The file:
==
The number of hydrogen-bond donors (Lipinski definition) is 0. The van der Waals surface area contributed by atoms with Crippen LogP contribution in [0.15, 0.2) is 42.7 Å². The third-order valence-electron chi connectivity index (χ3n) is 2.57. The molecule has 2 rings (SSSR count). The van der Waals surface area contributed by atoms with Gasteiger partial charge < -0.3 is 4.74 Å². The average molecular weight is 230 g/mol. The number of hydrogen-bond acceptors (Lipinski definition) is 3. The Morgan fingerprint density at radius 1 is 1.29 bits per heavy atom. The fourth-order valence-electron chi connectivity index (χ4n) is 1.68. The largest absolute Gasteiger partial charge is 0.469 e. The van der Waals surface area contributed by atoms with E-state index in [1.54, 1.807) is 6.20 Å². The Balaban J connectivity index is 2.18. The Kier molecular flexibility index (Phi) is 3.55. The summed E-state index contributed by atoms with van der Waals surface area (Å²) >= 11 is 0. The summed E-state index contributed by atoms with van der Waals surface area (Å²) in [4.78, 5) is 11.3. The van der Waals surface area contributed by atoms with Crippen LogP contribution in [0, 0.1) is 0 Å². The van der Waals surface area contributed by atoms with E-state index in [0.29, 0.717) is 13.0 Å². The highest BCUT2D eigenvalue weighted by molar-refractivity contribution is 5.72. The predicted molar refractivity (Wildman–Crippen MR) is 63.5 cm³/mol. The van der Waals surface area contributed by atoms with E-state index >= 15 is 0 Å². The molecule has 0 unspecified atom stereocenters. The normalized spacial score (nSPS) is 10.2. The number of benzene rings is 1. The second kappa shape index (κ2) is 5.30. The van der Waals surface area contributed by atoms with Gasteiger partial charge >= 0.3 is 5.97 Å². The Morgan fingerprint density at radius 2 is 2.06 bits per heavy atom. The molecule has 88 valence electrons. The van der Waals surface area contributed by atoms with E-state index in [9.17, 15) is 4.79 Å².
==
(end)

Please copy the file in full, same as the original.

The number of hydrogen-bond donors (Lipinski definition) is 0. The van der Waals surface area contributed by atoms with Crippen LogP contribution in [0.15, 0.2) is 42.7 Å². The third-order valence-electron chi connectivity index (χ3n) is 2.57. The molecule has 2 rings (SSSR count). The van der Waals surface area contributed by atoms with Gasteiger partial charge < -0.3 is 4.74 Å². The average molecular weight is 230 g/mol. The number of hydrogen-bond acceptors (Lipinski definition) is 3. The Morgan fingerprint density at radius 1 is 1.29 bits per heavy atom. The fourth-order valence-electron chi connectivity index (χ4n) is 1.68. The largest absolute Gasteiger partial charge is 0.469 e. The van der Waals surface area contributed by atoms with E-state index in [1.54, 1.807) is 6.20 Å². The Balaban J connectivity index is 2.18. The Kier molecular flexibility index (Phi) is 3.55. The summed E-state index contributed by atoms with van der Waals surface area (Å²) >= 11 is 0. The summed E-state index contributed by atoms with van der Waals surface area (Å²) in [4.78, 5) is 11.3. The van der Waals surface area contributed by atoms with Crippen LogP contribution in [0, 0.1) is 0 Å². The van der Waals surface area contributed by atoms with E-state index in [0.29, 0.717) is 13.0 Å². The highest BCUT2D eigenvalue weighted by molar-refractivity contribution is 5.72. The predicted molar refractivity (Wildman–Crippen MR) is 63.5 cm³/mol. The van der Waals surface area contributed by atoms with E-state index >= 15 is 0 Å². The molecule has 0 unspecified atom stereocenters. The normalized spacial score (nSPS) is 10.2. The number of benzene rings is 1. The second kappa shape index (κ2) is 5.30. The van der Waals surface area contributed by atoms with Gasteiger partial charge >= 0.3 is 5.97 Å². The Morgan fingerprint density at radius 2 is 2.06 bits per heavy atom. The molecule has 88 valence electrons. The van der Waals surface area contributed by atoms with E-state index in [9.17, 15) is 4.79 Å².